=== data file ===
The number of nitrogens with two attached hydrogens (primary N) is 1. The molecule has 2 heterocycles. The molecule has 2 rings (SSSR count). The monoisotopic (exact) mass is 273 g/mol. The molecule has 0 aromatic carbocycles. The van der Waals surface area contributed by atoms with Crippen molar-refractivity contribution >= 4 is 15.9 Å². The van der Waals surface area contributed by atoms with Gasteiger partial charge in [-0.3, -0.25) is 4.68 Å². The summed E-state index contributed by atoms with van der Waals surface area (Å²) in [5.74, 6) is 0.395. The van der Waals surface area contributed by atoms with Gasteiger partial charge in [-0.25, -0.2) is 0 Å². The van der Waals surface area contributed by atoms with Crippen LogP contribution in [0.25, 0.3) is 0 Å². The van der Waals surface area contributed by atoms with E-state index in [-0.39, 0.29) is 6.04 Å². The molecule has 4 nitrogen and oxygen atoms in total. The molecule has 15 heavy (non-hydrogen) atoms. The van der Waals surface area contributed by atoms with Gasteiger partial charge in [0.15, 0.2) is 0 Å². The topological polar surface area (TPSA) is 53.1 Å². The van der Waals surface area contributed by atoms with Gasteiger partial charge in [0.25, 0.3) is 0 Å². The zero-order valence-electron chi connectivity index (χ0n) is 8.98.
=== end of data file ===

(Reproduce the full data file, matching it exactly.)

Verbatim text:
The number of nitrogens with two attached hydrogens (primary N) is 1. The molecule has 2 heterocycles. The molecule has 2 rings (SSSR count). The monoisotopic (exact) mass is 273 g/mol. The molecule has 0 aromatic carbocycles. The van der Waals surface area contributed by atoms with Crippen molar-refractivity contribution >= 4 is 15.9 Å². The van der Waals surface area contributed by atoms with Gasteiger partial charge in [-0.3, -0.25) is 4.68 Å². The summed E-state index contributed by atoms with van der Waals surface area (Å²) in [5.74, 6) is 0.395. The van der Waals surface area contributed by atoms with Gasteiger partial charge in [-0.25, -0.2) is 0 Å². The van der Waals surface area contributed by atoms with Crippen LogP contribution in [0.25, 0.3) is 0 Å². The van der Waals surface area contributed by atoms with E-state index in [-0.39, 0.29) is 6.04 Å². The molecule has 4 nitrogen and oxygen atoms in total. The molecule has 15 heavy (non-hydrogen) atoms. The van der Waals surface area contributed by atoms with Gasteiger partial charge in [0.15, 0.2) is 0 Å². The topological polar surface area (TPSA) is 53.1 Å². The van der Waals surface area contributed by atoms with Gasteiger partial charge in [0.25, 0.3) is 0 Å². The zero-order valence-electron chi connectivity index (χ0n) is 8.98.